On Resonance, Brilliance and Being Adroyt

Hi everyone; Saxon here! I have a bit of news today: adroyt will soon be moving into a new era. I’ve been bringing a new team together during the past three months, and as I’ve been composing the puzzle, the word “resonance” keeps coming up for me. The dictionary defines the non-technical meanings of the word as the deep, full, and reverberating quality of a sound, and/or the ability to evoke or suggest images, memories and emotions. My aim as I have been reorganizing is to create resonance with the new talent I am bringing on board. You’ll be meeting the new team as they attend events and client meetings with me, and share their thoughts on this blog in the weeks to come. It’s going to feel great to have a mix of intelligent voices here after the pause adroyt has experienced as 2012 segued to 2013.

The lull is definitely over as trade-show madness ramps up during the next two months so I thought I’d put my tweeting muscles to the test in preparation for the melee by joining some of my favorite blogging stars, design writers and editors, and publicists for an elegantly orchestrated event hosted by the team at Miele USA last week. They tantalized our taste buds with savory flavors in the Miele Gallery, and in the Poggenpohl and Hastings Tile and Bath showrooms, and it was wonderful to see Tamara Matthews Stephenson because our paths had not crossed in a while. I was also very excited to finally get to meet Sarah Sarna, and felt fortunate to be sitting next to Architizer’s editor-in-chief Jenna McKnight during our first course of delectable fare. Author Linda O’Keeffe spoke to us about the lordly color white (yes, consensus says, it is indeed a color) during the occasion, dubbed “Simply Brilliant.”

The afternoon marked the launch of Miele’s Brilliant White Plus collection of appliances.

Linda O'Keeffe goes beyond the pale!

You can see our twitter stream by searching the hashtag #MieleBWP, and learn about Linda’s take on white by perusing her book Brilliant: White in Design. The former editor of Metropolitan Home gave us lots to think about as we convened in the gleaming monochromatic studio, the pale fixtures and cabinetry surrounding us luminous in spite of the gloomy day beyond the windows. “Design begins and ends with the color white,” she noted, deeming its chalky hues “radiant, pure, seductive, lucid, harmonious, neutral, thoughtful” and “natural” in her book. It was a resonant way to spend a few hours as Mother Nature tried to decide whether to upstage the white theme with her version of a crystalline event as the day wore on.

Segueing back to that word, and one of the definitions of it opening this post: as the new adroyt team moves into progressive efforts for our firm and for clients in the coming months, we’ll be talking about concepts like resonance. As a musical example of our take on the word, I leave you today with Beck’s Paper Tiger. Though it may seem to have little to do with design or new media, it’s a perfect example of our philosophy because the depth reverberating from the rock song is a result of the symphonic elements in the musical mix. How lacking the song would be without the sonorous quality of these classical elements, no? There are similar (and surprising) aspects to creating and maintaining preeminent online platforms for clients; that’s been our mantra since the beginning and it deepens even further as we move agilely into what is turning out to be a very interesting year so far.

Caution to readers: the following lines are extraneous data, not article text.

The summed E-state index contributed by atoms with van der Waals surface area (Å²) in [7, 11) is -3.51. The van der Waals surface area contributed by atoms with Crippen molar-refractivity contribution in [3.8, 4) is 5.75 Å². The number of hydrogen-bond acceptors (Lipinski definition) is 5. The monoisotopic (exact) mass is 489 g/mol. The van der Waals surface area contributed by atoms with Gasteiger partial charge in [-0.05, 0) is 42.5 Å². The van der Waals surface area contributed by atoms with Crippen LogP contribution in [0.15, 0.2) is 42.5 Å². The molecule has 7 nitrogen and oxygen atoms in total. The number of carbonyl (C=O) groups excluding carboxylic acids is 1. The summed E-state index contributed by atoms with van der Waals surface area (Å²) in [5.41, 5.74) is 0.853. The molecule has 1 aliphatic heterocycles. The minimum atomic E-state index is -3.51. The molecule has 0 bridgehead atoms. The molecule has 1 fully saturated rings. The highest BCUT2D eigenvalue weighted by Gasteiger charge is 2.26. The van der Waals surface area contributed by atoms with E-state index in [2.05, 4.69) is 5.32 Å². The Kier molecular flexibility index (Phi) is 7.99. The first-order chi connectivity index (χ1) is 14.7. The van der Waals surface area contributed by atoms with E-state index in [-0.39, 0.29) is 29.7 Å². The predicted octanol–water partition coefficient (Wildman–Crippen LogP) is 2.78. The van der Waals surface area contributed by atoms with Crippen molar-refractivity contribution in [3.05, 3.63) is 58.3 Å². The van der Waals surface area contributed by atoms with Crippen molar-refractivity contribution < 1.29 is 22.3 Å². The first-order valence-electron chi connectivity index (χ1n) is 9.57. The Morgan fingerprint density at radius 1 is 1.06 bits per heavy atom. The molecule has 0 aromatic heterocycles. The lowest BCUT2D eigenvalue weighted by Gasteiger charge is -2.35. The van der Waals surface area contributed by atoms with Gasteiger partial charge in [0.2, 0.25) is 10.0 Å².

Thanks to our friends at White Good for including adroyt in last week’s celebration of pale splendor, and I look forward to seeing many of our social media buddies as they hit New York City for the Architectural Digest Home Design Show  and #BlogTourNYC next week!


Your Fifteen Minutes: Warhol Would Be Proud!

Marilyn Monroe, by Warhol, snagged more than 15 minutes of fame.

Including video in your social media platform is one way to enhance your platform and your SEO. Because bounce rates and time spent on your site are weighing factors when your blog is being ranked, the longer you keep someone on a post or a page, the better you will fare. It was in 2007 when sites like ComputerWorld and InformationWeek began publicizing that online video popularity was escalating, with video sites doubling in popularity according to the latter.

In January 2010, the Nielsen Company reported that online video usage was up 13% in their year-by-year statistics; and by January of 2011, a significant increase of 45% was reported by NielsenWire. A company’s clips should set an appropriate tone for their social media platforms, of course. Sadly not everyone has as interesting a philosophical slant as Tony Hsieh, who put Zappos on the map and is featured in this Nightline interview, but that doesn’t mean you can’t find creative elements of your brand to feature in dynamic motion. The extra seconds spent on your platform just might be worth the nerves and the makeup!

Celebrities have an immediate advantage with their cache of video clips, which can be used to further their fame. Maybe that’s not always a good thing: videos posted online will live on whether the clips flatter, fluster or downright frighten the interviewee. We might have said the latter about this Patti Smith clip but we are guessing the spontenaiety with which she approaches life shows her that quirkiness can be appealing!

Check back in on Thursday, as we’ll bring you news of one of our favorite interior designers, Amanda Nisbet, who will be participating in Design on a Dime, one of NYC’s premier design events put on by Housing Works. One of the best things about the design visionaries who participate is it’s philanthropy, or might we say design for a cause?